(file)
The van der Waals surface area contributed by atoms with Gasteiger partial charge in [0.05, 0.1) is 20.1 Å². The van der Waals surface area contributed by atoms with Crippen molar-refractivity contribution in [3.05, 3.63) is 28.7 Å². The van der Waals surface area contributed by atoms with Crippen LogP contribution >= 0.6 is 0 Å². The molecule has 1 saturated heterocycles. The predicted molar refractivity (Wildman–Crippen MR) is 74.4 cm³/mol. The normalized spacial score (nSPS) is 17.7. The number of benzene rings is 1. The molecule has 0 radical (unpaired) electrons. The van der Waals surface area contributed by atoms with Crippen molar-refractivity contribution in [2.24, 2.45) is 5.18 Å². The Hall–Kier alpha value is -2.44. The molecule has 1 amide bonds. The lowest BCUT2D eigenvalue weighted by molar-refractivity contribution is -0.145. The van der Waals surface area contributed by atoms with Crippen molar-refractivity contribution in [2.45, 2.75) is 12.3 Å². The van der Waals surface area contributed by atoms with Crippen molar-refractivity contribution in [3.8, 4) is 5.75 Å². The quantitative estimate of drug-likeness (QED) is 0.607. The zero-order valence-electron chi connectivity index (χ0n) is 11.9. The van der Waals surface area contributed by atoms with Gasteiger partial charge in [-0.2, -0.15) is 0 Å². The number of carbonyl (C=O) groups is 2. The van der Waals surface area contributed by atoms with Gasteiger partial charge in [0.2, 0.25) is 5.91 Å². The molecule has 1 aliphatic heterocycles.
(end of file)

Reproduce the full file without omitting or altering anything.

The van der Waals surface area contributed by atoms with Gasteiger partial charge in [0.05, 0.1) is 20.1 Å². The van der Waals surface area contributed by atoms with Crippen molar-refractivity contribution in [3.05, 3.63) is 28.7 Å². The van der Waals surface area contributed by atoms with Crippen LogP contribution >= 0.6 is 0 Å². The molecule has 1 saturated heterocycles. The predicted molar refractivity (Wildman–Crippen MR) is 74.4 cm³/mol. The normalized spacial score (nSPS) is 17.7. The number of benzene rings is 1. The molecule has 0 radical (unpaired) electrons. The van der Waals surface area contributed by atoms with Crippen molar-refractivity contribution in [2.24, 2.45) is 5.18 Å². The Hall–Kier alpha value is -2.44. The molecule has 1 amide bonds. The lowest BCUT2D eigenvalue weighted by molar-refractivity contribution is -0.145. The van der Waals surface area contributed by atoms with Crippen molar-refractivity contribution in [2.45, 2.75) is 12.3 Å². The van der Waals surface area contributed by atoms with Crippen molar-refractivity contribution in [3.8, 4) is 5.75 Å². The quantitative estimate of drug-likeness (QED) is 0.607. The zero-order valence-electron chi connectivity index (χ0n) is 11.9. The van der Waals surface area contributed by atoms with Gasteiger partial charge in [-0.2, -0.15) is 0 Å². The number of carbonyl (C=O) groups is 2. The van der Waals surface area contributed by atoms with Gasteiger partial charge in [0.2, 0.25) is 5.91 Å². The molecule has 1 aliphatic heterocycles.